Friday, November 23, 2007

Back in bed with the Narrator

Confession: I read in bed.

Young Girls in Flower. Marcel loves the girls because they are girls, not women, girls still becoming, not fully formed. This is what he finds most interesting about them.

Oh course, he is still a young man, not fully formed either. So they are perfect for each other. He takes treats on the picnics, procured by the faithful Francois. I think he has a sweet tooth.

Becoming versus being. Is becoming a writer more interesting than being a writer? When is the "becoming" stage discarded? Is it discarded? Aren't we all in some respect unfinished, always becoming old, middle-aged, creaky, ambitious, bitter, opinionated?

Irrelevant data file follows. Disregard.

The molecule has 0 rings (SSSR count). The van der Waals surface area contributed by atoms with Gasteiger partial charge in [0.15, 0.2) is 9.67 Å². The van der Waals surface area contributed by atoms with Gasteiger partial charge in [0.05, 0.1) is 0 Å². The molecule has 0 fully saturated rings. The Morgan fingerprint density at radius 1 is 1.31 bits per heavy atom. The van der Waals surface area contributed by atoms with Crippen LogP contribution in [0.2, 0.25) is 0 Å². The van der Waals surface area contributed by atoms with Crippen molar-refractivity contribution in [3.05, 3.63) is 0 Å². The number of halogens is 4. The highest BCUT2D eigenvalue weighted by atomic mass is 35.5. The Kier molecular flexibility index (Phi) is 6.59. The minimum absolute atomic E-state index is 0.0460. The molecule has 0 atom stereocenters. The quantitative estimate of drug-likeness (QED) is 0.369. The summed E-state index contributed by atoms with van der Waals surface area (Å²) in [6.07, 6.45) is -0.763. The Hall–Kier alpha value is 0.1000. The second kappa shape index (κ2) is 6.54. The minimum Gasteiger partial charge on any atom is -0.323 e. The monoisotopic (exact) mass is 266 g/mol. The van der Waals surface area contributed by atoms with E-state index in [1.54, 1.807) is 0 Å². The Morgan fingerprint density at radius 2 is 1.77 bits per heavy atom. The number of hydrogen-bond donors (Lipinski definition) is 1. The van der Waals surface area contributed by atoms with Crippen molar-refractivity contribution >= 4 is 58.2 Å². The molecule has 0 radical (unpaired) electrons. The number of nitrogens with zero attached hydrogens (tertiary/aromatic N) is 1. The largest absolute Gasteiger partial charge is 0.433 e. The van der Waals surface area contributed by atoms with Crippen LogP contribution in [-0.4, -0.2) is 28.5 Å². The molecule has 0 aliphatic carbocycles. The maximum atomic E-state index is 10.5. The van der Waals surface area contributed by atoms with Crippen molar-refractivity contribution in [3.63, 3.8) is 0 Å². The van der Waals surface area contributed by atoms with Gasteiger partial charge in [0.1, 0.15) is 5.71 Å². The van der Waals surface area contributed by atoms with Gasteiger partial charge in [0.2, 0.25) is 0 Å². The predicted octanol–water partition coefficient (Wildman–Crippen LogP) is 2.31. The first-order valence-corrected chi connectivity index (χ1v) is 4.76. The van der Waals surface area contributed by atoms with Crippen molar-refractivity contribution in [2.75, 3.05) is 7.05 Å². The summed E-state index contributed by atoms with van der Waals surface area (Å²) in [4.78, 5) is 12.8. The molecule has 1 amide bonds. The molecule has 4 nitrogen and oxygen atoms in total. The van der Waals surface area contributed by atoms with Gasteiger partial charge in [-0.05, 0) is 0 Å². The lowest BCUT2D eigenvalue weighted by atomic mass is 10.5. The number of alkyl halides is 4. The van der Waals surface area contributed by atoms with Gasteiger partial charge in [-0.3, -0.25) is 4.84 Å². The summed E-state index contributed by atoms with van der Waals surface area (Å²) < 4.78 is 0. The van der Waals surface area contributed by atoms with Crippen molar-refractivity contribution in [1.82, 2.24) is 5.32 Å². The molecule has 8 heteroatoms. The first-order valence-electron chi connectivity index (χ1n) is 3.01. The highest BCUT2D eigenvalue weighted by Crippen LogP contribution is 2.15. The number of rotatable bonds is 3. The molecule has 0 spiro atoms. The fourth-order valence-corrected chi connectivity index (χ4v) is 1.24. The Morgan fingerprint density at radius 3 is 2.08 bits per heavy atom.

Only when we die will we stop becoming something, and maybe not even then. Only when we're forgotten dust will we stop becoming. In the meantime, Marcel glories in hanging out with the girls in flower, even spurning invitations from St. Loup.

Food for thought, which is the best food on this post-Thanksgiving day.


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